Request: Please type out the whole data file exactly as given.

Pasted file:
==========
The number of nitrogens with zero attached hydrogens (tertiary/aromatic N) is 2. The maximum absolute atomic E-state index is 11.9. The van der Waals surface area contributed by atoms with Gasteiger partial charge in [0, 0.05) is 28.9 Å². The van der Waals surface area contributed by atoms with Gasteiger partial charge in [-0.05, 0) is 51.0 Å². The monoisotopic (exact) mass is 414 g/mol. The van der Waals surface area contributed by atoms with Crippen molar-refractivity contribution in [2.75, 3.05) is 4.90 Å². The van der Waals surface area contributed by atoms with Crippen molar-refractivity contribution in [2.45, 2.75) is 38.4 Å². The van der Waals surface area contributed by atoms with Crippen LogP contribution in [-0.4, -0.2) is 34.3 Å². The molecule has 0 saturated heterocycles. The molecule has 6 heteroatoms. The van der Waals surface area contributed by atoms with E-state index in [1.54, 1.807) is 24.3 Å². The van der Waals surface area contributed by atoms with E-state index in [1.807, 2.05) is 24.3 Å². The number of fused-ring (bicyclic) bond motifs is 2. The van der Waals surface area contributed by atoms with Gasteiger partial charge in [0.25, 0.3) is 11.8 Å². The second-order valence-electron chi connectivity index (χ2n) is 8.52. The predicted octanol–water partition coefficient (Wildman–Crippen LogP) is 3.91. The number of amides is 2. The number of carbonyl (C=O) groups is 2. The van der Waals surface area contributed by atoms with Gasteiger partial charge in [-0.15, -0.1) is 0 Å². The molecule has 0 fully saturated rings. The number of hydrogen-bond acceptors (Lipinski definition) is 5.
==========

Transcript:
The number of nitrogens with zero attached hydrogens (tertiary/aromatic N) is 2. The maximum absolute atomic E-state index is 11.9. The van der Waals surface area contributed by atoms with Gasteiger partial charge in [0, 0.05) is 28.9 Å². The van der Waals surface area contributed by atoms with Gasteiger partial charge in [-0.05, 0) is 51.0 Å². The monoisotopic (exact) mass is 414 g/mol. The van der Waals surface area contributed by atoms with Crippen molar-refractivity contribution in [2.75, 3.05) is 4.90 Å². The van der Waals surface area contributed by atoms with Crippen molar-refractivity contribution in [2.45, 2.75) is 38.4 Å². The van der Waals surface area contributed by atoms with Crippen LogP contribution in [-0.4, -0.2) is 34.3 Å². The molecule has 0 saturated heterocycles. The molecule has 6 heteroatoms. The van der Waals surface area contributed by atoms with E-state index in [1.54, 1.807) is 24.3 Å². The van der Waals surface area contributed by atoms with E-state index in [1.807, 2.05) is 24.3 Å². The number of fused-ring (bicyclic) bond motifs is 2. The van der Waals surface area contributed by atoms with Gasteiger partial charge in [0.25, 0.3) is 11.8 Å². The second-order valence-electron chi connectivity index (χ2n) is 8.52. The predicted octanol–water partition coefficient (Wildman–Crippen LogP) is 3.91. The number of amides is 2. The number of carbonyl (C=O) groups is 2. The van der Waals surface area contributed by atoms with Gasteiger partial charge in [-0.15, -0.1) is 0 Å². The molecule has 0 fully saturated rings. The number of hydrogen-bond acceptors (Lipinski definition) is 5.